G. Chow and Gregory S. Jones, "Managing Wastes With and Without Plutonium
Separation", RAND, 1999, 45 pages
The study compares plutonium fuel strategies (once through MOX and
multi-recycling) with low enriched uranium once-through mode operation
from the waste management point of view. The authors have established
a kind of eco-audit of alternative fuel management taking the waste
production from all steps into account. The analysis uses "cost as a
proxy for evaluating whether reprocessing 'eases waste management' -
the cheaper are the sum of the costs of conditioning and disposal of
wastes generated in these steps, the 'easier' is the waste managed."
The results are striking. Plutonium fuel cycles, as compared to spent
fuel direct disposal, generate:
- 20-30% less in the waste volume of mill tailings;
- 5-10% more low-level waste; - 90-150% more intermediate-level waste;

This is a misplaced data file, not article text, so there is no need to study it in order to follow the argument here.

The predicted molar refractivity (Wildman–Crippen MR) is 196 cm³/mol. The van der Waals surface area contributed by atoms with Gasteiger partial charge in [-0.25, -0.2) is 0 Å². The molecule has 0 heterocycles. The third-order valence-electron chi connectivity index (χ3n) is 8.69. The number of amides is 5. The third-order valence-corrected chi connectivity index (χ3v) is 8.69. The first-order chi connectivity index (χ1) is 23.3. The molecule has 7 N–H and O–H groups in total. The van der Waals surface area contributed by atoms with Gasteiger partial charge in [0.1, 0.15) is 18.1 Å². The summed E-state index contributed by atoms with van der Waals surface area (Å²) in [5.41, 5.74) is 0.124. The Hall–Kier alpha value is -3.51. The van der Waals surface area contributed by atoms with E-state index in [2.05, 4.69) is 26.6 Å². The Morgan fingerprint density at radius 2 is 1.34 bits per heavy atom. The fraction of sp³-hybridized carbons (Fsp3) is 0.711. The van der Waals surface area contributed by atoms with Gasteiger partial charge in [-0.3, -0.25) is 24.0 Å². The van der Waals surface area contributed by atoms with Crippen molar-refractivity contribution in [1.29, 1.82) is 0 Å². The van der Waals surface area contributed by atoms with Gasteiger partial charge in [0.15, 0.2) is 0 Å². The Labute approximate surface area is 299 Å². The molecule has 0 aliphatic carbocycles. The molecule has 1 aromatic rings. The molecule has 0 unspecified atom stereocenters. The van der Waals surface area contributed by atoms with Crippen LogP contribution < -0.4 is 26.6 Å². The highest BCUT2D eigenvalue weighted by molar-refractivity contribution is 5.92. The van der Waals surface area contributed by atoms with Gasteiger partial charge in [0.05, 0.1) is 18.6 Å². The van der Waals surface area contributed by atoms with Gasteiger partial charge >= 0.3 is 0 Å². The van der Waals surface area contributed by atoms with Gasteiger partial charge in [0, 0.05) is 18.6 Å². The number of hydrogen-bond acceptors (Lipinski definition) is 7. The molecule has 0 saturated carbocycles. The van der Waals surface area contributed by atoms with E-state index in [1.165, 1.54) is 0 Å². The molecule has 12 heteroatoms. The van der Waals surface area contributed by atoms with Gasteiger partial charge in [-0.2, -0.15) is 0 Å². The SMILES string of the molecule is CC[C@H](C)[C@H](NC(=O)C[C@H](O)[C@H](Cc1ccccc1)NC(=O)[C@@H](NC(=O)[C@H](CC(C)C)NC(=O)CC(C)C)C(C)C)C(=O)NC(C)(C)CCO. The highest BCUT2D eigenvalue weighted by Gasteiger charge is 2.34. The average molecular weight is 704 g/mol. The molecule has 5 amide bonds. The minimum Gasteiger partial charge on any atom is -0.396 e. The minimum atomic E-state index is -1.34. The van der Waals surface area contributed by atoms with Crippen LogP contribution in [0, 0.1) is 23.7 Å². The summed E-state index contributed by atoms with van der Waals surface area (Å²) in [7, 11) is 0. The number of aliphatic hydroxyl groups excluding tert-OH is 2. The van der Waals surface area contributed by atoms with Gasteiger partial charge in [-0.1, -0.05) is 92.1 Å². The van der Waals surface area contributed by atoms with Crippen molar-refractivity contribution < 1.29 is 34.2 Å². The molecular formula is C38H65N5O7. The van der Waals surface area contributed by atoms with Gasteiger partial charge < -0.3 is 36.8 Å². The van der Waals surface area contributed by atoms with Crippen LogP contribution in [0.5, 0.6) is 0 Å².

- 7% less to 44% more heat from high-level waste and spent fuel;
- 20-25% higher total waste disposition costs.
Conclusion: "The reprocessing and the use of plutonium actually make
waste management more difficult". Surprise?
S. Jones, Brian G. Chow and S. Rae Starr, "Does Burning Weapons Plutonium
Generate Hotter Waste and Consume More Repository Space?", RAND, November
1998, 20 pages
The issue is already defined in the title. The authors look at the
implications of the US government weapons plutonium disposition strategy.
In particular the question of the final consequences for the final storage
of the difference waste categories. The results show that the MOX option
leads to 20-56% more space in the repository compared to the direct
disposal option (immobilisation of plutonium with high level waste).
The main cause for this costly difference is the additional build up
of americium-241. One of the technical items which certainly should
retain more attention in the debate over the least problematic plutonium
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